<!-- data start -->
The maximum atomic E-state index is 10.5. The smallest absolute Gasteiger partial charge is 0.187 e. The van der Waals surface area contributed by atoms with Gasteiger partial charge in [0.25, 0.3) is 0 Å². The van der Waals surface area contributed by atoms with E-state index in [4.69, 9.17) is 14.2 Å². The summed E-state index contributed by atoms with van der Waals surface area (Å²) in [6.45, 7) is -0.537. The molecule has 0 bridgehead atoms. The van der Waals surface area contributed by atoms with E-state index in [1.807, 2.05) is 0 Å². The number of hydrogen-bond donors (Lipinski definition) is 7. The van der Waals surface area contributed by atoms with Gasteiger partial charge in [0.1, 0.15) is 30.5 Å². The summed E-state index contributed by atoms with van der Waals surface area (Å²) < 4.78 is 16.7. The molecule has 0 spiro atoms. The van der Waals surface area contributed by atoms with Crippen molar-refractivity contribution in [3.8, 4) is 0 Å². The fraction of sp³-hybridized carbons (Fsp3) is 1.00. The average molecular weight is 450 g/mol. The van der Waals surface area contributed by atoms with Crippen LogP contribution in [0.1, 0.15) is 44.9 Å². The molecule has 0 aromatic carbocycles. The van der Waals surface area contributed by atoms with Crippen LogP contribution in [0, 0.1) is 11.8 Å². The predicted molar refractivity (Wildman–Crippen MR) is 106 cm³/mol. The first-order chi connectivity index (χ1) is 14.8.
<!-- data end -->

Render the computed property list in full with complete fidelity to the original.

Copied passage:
The maximum atomic E-state index is 10.5. The smallest absolute Gasteiger partial charge is 0.187 e. The van der Waals surface area contributed by atoms with Gasteiger partial charge in [0.25, 0.3) is 0 Å². The van der Waals surface area contributed by atoms with E-state index in [4.69, 9.17) is 14.2 Å². The summed E-state index contributed by atoms with van der Waals surface area (Å²) in [6.45, 7) is -0.537. The molecule has 0 bridgehead atoms. The van der Waals surface area contributed by atoms with E-state index in [1.807, 2.05) is 0 Å². The number of hydrogen-bond donors (Lipinski definition) is 7. The van der Waals surface area contributed by atoms with Gasteiger partial charge in [0.1, 0.15) is 30.5 Å². The summed E-state index contributed by atoms with van der Waals surface area (Å²) < 4.78 is 16.7. The molecule has 0 spiro atoms. The van der Waals surface area contributed by atoms with Crippen molar-refractivity contribution in [3.8, 4) is 0 Å². The fraction of sp³-hybridized carbons (Fsp3) is 1.00. The average molecular weight is 450 g/mol. The van der Waals surface area contributed by atoms with Crippen LogP contribution in [0.1, 0.15) is 44.9 Å². The molecule has 0 aromatic carbocycles. The van der Waals surface area contributed by atoms with Crippen LogP contribution in [0, 0.1) is 11.8 Å². The predicted molar refractivity (Wildman–Crippen MR) is 106 cm³/mol. The first-order chi connectivity index (χ1) is 14.8.